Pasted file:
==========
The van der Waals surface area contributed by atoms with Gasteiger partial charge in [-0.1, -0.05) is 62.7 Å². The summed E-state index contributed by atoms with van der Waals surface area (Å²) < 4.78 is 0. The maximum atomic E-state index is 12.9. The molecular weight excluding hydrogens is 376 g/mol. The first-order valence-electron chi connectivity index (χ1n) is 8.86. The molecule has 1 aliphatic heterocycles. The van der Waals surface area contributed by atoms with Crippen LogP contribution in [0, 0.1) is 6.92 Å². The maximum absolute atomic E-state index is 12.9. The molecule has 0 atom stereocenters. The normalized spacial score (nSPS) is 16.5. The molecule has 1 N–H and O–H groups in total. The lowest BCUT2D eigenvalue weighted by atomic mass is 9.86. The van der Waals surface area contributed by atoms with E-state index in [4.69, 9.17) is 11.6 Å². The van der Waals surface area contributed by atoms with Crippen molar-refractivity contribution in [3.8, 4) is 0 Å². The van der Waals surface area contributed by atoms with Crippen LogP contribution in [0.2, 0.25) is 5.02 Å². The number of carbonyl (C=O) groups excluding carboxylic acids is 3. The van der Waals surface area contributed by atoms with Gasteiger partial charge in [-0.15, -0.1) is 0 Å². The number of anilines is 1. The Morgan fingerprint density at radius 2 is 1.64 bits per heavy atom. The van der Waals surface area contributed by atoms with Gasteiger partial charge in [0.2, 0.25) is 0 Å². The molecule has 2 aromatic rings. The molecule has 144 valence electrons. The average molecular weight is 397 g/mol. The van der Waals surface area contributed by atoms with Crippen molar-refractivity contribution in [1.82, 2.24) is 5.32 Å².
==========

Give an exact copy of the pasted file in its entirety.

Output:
The van der Waals surface area contributed by atoms with Gasteiger partial charge in [-0.1, -0.05) is 62.7 Å². The summed E-state index contributed by atoms with van der Waals surface area (Å²) < 4.78 is 0. The maximum atomic E-state index is 12.9. The molecular weight excluding hydrogens is 376 g/mol. The first-order valence-electron chi connectivity index (χ1n) is 8.86. The molecule has 1 aliphatic heterocycles. The van der Waals surface area contributed by atoms with Crippen LogP contribution in [0, 0.1) is 6.92 Å². The maximum absolute atomic E-state index is 12.9. The molecule has 0 atom stereocenters. The normalized spacial score (nSPS) is 16.5. The molecule has 1 N–H and O–H groups in total. The lowest BCUT2D eigenvalue weighted by atomic mass is 9.86. The van der Waals surface area contributed by atoms with E-state index in [4.69, 9.17) is 11.6 Å². The van der Waals surface area contributed by atoms with Crippen molar-refractivity contribution in [3.8, 4) is 0 Å². The van der Waals surface area contributed by atoms with Crippen LogP contribution in [0.2, 0.25) is 5.02 Å². The number of carbonyl (C=O) groups excluding carboxylic acids is 3. The van der Waals surface area contributed by atoms with Gasteiger partial charge in [-0.15, -0.1) is 0 Å². The number of anilines is 1. The Morgan fingerprint density at radius 2 is 1.64 bits per heavy atom. The van der Waals surface area contributed by atoms with Gasteiger partial charge in [0.2, 0.25) is 0 Å². The molecule has 2 aromatic rings. The molecule has 144 valence electrons. The average molecular weight is 397 g/mol. The van der Waals surface area contributed by atoms with Crippen molar-refractivity contribution in [1.82, 2.24) is 5.32 Å².